LA Times: Philosopher critiques Sapolsky’s book on determinism, touts free will

October 27, 2023 • 9:35 am

I’m reading Robert Sapolsky’s new book Determined now and like it a lot, but of course I’ve always agree with him about the hegemony of naturalism. Because Sapolsky is a hard determinist, and many people, even philosophers, won’t accept the form of unrelenting naturalism that both Sapolsky and I accept, we can expect a lot of uninformed criticism of the book But now we have uninformed criticism by somebody who’s informed, for the book has been negatively reviewed in the L. A. Times by John Martin Fischer, identified by the the paper as ” a professor of philosophy at UC Riverside [who] has written widely on free will and moral responsibility.” Fisher has also been characterized on Wikipedia as “a leading contributor to the philosophy of free will and moral responsibility.”

So I was pretty appalled to see Fischer, in a critical review of Determined, saying some things that seemed deeply uninformed, even to a philosophical tyro like me. It may be because he’s trying to summarize complex arguments for the public in a short review, but if that’s the case, Fischer’s concisions have led to mischaracterization of the book (I’ve read about 100 pages of Sapolsky’s 450-page book, but he’s advanced his thesis in other writings as well). Click on the screenshot to read:

Here are a few statements by Fischer (indented) and my comments about them (flush left).

Perhaps surprisingly, these views — which seem so unintuitive — have become more influential in contemporary philosophy and even legal theory. They are, nevertheless, a minority opinion. Although philosophy isn’t about majority rule (nor should it be!), many of us inside the field — and likely outside it, too — find this skepticism toward free will and moral responsibility deeply problematic.

Most philosophers aren’t libertarian “you-could-have-done-otherwise” believers in free will, but are determinists who accept, like Sapolsky, the idea that at any time, there is only one behavior possible (with the exception of behaviors that could be changed by the fundamental indeterminism of quantum mechanics; see below).  Yet they are determinists who say that their view of free will is not a libertarian view, so that free will is compatible with determinism. That’s why these philosophers (who hold the majority view on free will) are called “compatibilists”.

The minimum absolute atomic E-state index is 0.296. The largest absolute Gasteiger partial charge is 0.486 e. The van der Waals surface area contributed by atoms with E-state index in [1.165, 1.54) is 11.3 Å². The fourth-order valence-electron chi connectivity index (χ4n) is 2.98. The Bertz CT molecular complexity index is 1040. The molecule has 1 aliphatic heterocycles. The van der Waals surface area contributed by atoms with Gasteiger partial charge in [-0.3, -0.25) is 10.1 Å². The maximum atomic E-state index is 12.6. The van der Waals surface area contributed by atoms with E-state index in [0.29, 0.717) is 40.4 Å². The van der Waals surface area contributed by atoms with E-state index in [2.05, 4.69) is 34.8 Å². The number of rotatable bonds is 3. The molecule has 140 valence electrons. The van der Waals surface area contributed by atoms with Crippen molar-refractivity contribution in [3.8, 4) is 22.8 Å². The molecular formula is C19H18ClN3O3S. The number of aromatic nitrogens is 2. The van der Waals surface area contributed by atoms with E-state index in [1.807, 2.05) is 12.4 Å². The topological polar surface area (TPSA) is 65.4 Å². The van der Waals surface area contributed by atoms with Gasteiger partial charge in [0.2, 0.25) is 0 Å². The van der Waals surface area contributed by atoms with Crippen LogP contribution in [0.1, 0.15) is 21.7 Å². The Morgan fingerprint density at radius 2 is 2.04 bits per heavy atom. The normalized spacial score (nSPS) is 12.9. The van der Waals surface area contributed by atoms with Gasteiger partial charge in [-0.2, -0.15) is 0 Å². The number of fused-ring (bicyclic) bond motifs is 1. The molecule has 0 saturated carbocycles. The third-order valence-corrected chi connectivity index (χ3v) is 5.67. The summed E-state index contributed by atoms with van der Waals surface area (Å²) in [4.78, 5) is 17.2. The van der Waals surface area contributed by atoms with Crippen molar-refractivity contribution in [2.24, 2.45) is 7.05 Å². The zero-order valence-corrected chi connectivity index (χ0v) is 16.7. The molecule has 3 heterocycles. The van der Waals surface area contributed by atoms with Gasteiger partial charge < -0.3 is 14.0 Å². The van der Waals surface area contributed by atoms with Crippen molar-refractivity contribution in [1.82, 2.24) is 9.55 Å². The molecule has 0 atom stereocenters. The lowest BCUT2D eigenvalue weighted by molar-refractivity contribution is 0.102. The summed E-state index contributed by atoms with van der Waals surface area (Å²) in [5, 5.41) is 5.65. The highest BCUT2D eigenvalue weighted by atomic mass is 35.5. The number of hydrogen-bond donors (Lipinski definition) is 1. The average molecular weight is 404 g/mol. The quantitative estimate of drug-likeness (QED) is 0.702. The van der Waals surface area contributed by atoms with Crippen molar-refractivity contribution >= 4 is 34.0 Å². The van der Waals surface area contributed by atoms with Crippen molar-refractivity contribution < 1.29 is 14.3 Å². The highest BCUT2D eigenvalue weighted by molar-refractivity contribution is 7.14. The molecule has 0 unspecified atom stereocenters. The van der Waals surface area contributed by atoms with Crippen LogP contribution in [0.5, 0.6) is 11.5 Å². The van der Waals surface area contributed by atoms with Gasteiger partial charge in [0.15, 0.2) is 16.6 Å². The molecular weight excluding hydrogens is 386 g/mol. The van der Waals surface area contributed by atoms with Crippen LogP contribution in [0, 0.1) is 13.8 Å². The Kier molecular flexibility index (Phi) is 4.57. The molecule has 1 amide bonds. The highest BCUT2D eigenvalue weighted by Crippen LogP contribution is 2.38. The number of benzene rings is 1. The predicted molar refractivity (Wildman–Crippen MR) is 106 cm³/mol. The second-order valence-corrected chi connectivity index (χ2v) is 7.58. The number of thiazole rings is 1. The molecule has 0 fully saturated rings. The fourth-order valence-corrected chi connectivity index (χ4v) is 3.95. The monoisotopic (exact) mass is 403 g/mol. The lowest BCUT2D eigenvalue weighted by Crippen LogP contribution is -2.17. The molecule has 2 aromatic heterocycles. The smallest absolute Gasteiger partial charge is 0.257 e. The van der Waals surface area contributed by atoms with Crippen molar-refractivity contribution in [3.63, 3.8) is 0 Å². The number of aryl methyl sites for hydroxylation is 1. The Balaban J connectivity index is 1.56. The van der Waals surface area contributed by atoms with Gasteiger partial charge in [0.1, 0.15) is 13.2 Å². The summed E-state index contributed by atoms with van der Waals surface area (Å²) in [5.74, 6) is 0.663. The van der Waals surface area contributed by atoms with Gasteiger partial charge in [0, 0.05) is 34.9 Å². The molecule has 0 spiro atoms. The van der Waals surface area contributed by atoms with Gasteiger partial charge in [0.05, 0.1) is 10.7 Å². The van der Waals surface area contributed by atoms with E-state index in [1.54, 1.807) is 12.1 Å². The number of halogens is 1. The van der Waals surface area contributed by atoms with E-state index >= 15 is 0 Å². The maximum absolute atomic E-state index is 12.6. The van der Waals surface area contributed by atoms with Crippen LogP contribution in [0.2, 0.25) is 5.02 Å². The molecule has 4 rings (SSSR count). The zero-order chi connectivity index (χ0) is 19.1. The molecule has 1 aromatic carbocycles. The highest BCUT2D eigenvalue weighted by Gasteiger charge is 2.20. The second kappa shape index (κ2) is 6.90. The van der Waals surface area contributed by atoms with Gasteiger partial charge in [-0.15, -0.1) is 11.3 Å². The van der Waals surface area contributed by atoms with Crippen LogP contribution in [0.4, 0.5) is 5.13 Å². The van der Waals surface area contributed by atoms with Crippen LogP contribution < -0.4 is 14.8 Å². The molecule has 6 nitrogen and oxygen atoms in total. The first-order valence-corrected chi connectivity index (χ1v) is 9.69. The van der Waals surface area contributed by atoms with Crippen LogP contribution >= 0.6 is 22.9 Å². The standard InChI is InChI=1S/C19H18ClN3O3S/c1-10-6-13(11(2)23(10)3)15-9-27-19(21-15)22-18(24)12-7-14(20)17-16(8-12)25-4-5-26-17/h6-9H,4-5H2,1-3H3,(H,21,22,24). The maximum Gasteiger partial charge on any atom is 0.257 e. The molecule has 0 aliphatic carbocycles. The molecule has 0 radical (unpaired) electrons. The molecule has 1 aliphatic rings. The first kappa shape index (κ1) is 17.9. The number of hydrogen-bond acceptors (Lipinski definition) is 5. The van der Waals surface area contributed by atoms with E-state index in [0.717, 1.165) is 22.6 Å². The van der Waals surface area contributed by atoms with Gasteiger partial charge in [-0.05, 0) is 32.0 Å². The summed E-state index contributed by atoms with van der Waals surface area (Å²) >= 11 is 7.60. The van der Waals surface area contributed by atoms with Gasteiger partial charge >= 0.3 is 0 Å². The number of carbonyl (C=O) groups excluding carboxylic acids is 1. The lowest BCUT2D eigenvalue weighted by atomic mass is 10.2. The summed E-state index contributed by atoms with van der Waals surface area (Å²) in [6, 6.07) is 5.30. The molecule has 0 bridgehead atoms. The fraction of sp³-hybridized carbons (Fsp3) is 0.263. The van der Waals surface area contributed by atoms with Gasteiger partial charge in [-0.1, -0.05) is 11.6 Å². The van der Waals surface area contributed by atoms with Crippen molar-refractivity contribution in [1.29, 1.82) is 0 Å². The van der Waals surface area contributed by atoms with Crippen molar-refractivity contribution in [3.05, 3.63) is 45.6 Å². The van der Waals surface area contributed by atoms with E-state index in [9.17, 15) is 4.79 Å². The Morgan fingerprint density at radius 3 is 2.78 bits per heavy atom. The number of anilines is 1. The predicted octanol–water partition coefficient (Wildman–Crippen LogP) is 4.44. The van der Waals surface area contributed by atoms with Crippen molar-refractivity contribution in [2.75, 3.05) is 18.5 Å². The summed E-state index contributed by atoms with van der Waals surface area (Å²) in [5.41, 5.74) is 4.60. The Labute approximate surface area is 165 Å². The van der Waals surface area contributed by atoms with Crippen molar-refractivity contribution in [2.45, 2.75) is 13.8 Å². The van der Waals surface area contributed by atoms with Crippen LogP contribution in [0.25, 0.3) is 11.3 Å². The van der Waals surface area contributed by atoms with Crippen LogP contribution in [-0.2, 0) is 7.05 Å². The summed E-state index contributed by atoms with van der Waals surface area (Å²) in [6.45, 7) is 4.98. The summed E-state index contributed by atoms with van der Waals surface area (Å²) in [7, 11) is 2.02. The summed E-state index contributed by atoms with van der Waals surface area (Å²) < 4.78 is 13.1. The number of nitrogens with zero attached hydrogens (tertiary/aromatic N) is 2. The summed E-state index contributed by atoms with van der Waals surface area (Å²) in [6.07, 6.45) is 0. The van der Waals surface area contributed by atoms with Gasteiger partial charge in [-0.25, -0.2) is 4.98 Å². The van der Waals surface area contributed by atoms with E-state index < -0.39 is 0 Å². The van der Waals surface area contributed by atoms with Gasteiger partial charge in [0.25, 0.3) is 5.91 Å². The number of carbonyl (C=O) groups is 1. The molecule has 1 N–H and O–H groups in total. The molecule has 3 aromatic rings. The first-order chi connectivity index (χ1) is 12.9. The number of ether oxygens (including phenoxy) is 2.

While Fischer may be right in that most philosophers accept moral responsibility, he misleads the reader, most of whom take free will to mean that you could change your mind at a single moment and do or choose more than one thing. (Without that ability, the “free” in “free will” is meaningless.)  Here Fischer plays into the popular libertarian conception of free will—the one that Sapolsky spends the whole book attacking—but may be referring to compatibilist free will (“yes, we’re determined, but we can semantically construct another form of “free will”). The problem is that Fischer never defines what he means by free will, while Sapolsky starts off his book with definitions to avoid this kind of muddle. The onus was on Fischer to define “free will”, but he dropped the ball.

Here’s more:

Some neurobiologists, including Sapolsky, hold that neurobiology supports determinism — that the brain activity science has uncovered reveals essentially mechanical procedures that cause human decisions. Other neuroscientists believe that at a fundamental level the brain works indeterministically, perhaps in accordance with quantum mechanics, which allows for randomness and unpredictability. In other words, whether the past and laws of nature dictate my choices and actions remains scientifically controversial.